The upcoming ETF focused on private equity was a short bullet point from my entry on August 24th. We now have some more info -- here’s what we know from these:
· Roughly 30 positions in publicly traded companies so liquidity is not the same concern as is usual in private equity investing. Although “While the index will hold about 30 companies, Red Rocks says these 30 in turn will have investments in more than 1,000 private businesses.”
· “The new index is a benchmark of about 30 publicly traded companies that invest in businesses that participate in private equity, including private equity firms, business development companies and banks that put the lion's share of their capital into private companies.” I’m interested to know how much of the fund will be invested in the business development companies and banks.
· The composition of the positions is based on the Listed Private Equity Index, created by Denver investment advisor Red Rocks Capital Partners.
· Minimum $50 million market cap for underlying positions. The Street’s article suggests domestic and foreign exposure but nothing more precise than that.
· There will be diversification by sector. “It will include publishing, leisure, retail, biopharma, aerospace, materials and health care, though it will change as the portfolio is rebalanced.”
· Quarterly rebalancing.
· Maximum 10% allocation for single position
· Since it’s an ETF, transparency is another benefit not often associated with private equity investing.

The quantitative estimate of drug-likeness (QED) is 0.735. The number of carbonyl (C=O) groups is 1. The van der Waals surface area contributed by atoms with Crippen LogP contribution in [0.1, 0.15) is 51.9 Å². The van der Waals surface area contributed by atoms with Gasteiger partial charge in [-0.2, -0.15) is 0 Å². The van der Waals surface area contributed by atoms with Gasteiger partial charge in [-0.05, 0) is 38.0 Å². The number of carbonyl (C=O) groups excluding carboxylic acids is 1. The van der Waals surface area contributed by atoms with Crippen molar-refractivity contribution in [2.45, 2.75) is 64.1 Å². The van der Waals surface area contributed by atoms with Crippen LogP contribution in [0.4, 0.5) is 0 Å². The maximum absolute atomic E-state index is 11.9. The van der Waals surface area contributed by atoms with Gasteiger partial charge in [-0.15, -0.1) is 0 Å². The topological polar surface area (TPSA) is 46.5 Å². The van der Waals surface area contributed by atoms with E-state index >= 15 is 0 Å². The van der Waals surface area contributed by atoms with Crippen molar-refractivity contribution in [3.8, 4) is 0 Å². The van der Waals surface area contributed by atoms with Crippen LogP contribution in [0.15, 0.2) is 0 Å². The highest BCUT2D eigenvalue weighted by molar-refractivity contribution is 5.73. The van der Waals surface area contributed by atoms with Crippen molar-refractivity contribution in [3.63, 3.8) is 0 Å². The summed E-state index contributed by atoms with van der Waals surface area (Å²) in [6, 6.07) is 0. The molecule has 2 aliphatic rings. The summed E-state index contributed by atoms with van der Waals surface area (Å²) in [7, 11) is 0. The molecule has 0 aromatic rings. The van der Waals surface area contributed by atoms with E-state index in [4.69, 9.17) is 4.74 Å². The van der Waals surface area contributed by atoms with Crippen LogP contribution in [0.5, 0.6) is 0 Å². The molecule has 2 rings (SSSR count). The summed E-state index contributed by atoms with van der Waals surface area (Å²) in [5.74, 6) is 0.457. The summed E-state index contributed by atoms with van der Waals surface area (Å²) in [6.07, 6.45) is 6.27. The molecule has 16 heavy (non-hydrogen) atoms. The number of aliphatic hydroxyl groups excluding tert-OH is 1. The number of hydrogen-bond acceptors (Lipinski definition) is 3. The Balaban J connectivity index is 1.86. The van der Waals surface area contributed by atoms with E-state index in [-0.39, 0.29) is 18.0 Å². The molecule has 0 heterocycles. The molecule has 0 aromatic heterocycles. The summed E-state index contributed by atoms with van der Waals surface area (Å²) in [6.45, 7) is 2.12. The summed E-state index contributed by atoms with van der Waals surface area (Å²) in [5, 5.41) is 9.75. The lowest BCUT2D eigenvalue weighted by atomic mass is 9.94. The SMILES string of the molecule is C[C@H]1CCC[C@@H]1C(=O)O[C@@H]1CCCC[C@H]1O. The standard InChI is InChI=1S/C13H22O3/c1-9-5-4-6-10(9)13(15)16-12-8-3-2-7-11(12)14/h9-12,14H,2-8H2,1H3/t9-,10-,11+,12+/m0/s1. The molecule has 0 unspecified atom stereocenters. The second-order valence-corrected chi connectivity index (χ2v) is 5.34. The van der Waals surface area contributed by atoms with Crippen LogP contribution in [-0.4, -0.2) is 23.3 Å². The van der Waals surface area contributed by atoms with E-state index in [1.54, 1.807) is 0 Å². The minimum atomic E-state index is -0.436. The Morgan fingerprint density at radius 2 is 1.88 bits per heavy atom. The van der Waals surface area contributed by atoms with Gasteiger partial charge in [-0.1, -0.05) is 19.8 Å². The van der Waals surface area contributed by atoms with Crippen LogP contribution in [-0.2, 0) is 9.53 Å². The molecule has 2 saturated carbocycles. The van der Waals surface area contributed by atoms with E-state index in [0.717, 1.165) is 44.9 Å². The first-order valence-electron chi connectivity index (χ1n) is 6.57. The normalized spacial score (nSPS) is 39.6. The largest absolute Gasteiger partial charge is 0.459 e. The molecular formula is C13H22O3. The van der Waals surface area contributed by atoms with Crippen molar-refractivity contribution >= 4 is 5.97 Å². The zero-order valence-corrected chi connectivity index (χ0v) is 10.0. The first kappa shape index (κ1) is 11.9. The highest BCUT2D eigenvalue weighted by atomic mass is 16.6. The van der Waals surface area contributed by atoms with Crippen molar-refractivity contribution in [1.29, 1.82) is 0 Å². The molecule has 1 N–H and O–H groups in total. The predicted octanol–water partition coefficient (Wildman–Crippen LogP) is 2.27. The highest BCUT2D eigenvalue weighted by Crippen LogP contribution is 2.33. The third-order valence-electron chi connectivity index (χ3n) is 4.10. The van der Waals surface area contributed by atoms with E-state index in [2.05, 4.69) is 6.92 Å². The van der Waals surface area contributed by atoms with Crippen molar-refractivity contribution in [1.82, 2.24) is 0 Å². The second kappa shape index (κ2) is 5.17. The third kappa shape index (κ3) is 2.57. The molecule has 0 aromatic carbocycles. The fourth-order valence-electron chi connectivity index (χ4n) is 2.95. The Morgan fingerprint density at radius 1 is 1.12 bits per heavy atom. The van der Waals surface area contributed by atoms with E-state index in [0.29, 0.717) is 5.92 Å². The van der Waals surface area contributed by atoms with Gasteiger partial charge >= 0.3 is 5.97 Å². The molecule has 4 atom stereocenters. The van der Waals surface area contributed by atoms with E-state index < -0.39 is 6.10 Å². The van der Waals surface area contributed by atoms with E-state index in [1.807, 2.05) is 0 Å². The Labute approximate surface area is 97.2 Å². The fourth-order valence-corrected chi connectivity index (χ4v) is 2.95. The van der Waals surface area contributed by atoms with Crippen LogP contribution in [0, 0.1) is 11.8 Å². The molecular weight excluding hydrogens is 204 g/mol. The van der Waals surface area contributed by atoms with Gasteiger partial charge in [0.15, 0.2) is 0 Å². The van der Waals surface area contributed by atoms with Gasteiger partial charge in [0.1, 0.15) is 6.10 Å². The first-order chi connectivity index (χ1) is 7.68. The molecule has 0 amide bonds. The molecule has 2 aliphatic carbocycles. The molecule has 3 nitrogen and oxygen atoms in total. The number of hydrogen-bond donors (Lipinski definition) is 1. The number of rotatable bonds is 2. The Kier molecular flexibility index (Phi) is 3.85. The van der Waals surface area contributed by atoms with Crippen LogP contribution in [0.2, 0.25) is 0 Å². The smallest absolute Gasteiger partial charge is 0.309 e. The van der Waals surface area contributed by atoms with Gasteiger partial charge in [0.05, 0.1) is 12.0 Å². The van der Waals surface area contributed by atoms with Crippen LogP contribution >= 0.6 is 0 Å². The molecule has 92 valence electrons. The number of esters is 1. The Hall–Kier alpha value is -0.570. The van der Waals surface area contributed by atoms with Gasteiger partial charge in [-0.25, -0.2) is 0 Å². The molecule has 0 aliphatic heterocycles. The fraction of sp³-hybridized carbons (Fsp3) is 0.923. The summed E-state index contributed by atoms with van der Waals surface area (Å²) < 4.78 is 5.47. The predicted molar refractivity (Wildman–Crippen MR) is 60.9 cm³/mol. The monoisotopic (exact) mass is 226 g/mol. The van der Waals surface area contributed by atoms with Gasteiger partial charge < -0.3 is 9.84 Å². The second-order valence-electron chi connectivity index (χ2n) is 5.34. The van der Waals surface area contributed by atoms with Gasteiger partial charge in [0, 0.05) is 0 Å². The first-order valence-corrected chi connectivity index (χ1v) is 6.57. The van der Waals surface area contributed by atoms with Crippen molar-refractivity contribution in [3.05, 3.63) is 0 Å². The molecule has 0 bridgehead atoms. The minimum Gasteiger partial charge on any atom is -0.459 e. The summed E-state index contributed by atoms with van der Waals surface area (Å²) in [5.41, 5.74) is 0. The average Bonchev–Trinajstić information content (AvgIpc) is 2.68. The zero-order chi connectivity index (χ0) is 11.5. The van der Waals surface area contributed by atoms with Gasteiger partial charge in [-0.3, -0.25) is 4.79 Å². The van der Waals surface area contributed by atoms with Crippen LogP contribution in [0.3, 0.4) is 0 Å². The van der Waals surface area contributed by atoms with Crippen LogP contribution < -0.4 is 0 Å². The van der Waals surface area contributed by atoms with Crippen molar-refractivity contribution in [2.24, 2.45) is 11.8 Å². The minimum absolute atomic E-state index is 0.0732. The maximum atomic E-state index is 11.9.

· Expense ratio of 0.7%. This is high in the ETF space but considering how the uniqueness of this product, I would call this reasonable.
For those who follow institutional investors, the Yale Endowment is a name commonly given as a leader in the field. I think that David Swensen’s (Yale’s Chief Investment Officer) books are required reading. His first book, Pioneering Portfolio Management, has a significant focus on the benefits of alternative investing, including private equity.
Take a look at their latest annual report on their website (.pdf).
According to the table on page 8, they have roughly 15% in private equity as of June 2005 with a target allocation of 17%. More detailed description on their private equity work is on pages 20-21. Well worth reading as a first step to those considering the addition of private equity into their portfolio.
The question thereafter is whether an ETF linked to an index is the appropriate vehicle for private equity exposure, or something more like a fund-of-funds. This would be a similar process for an investor in any alternative investment such as commodities or hedge funds.